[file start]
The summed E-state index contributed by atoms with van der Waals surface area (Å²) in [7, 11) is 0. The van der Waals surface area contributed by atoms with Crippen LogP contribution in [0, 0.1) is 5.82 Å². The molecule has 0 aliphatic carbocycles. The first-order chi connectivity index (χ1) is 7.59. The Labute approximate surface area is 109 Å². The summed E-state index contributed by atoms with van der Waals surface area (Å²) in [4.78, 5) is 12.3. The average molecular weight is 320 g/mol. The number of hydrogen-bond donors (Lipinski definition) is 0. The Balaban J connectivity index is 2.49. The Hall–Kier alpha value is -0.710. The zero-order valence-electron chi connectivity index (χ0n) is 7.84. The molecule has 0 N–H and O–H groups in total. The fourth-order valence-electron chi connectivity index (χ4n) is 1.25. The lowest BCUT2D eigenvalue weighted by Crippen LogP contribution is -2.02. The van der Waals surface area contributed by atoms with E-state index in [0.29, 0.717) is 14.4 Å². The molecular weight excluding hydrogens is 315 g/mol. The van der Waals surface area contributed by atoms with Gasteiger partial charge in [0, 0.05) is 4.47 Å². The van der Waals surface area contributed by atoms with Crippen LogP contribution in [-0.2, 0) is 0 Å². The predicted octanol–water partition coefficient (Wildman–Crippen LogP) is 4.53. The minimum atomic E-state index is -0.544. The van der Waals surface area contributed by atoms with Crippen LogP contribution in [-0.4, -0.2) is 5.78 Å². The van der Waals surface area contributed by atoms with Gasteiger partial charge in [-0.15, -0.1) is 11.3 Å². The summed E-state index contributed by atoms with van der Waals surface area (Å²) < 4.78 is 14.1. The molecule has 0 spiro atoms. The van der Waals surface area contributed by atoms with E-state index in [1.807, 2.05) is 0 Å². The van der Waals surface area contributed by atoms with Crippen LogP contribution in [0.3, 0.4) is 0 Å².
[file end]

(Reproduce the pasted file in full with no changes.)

The summed E-state index contributed by atoms with van der Waals surface area (Å²) in [7, 11) is 0. The van der Waals surface area contributed by atoms with Crippen LogP contribution in [0, 0.1) is 5.82 Å². The molecule has 0 aliphatic carbocycles. The first-order chi connectivity index (χ1) is 7.59. The Labute approximate surface area is 109 Å². The summed E-state index contributed by atoms with van der Waals surface area (Å²) in [4.78, 5) is 12.3. The average molecular weight is 320 g/mol. The number of hydrogen-bond donors (Lipinski definition) is 0. The Balaban J connectivity index is 2.49. The Hall–Kier alpha value is -0.710. The zero-order valence-electron chi connectivity index (χ0n) is 7.84. The molecule has 0 N–H and O–H groups in total. The fourth-order valence-electron chi connectivity index (χ4n) is 1.25. The lowest BCUT2D eigenvalue weighted by Crippen LogP contribution is -2.02. The van der Waals surface area contributed by atoms with E-state index in [0.29, 0.717) is 14.4 Å². The molecular weight excluding hydrogens is 315 g/mol. The van der Waals surface area contributed by atoms with Gasteiger partial charge in [0, 0.05) is 4.47 Å². The van der Waals surface area contributed by atoms with Crippen LogP contribution in [-0.2, 0) is 0 Å². The predicted octanol–water partition coefficient (Wildman–Crippen LogP) is 4.53. The minimum atomic E-state index is -0.544. The van der Waals surface area contributed by atoms with Crippen LogP contribution in [-0.4, -0.2) is 5.78 Å². The van der Waals surface area contributed by atoms with Gasteiger partial charge in [-0.15, -0.1) is 11.3 Å². The summed E-state index contributed by atoms with van der Waals surface area (Å²) < 4.78 is 14.1. The molecule has 0 spiro atoms. The van der Waals surface area contributed by atoms with E-state index in [1.807, 2.05) is 0 Å². The van der Waals surface area contributed by atoms with Crippen LogP contribution in [0.3, 0.4) is 0 Å².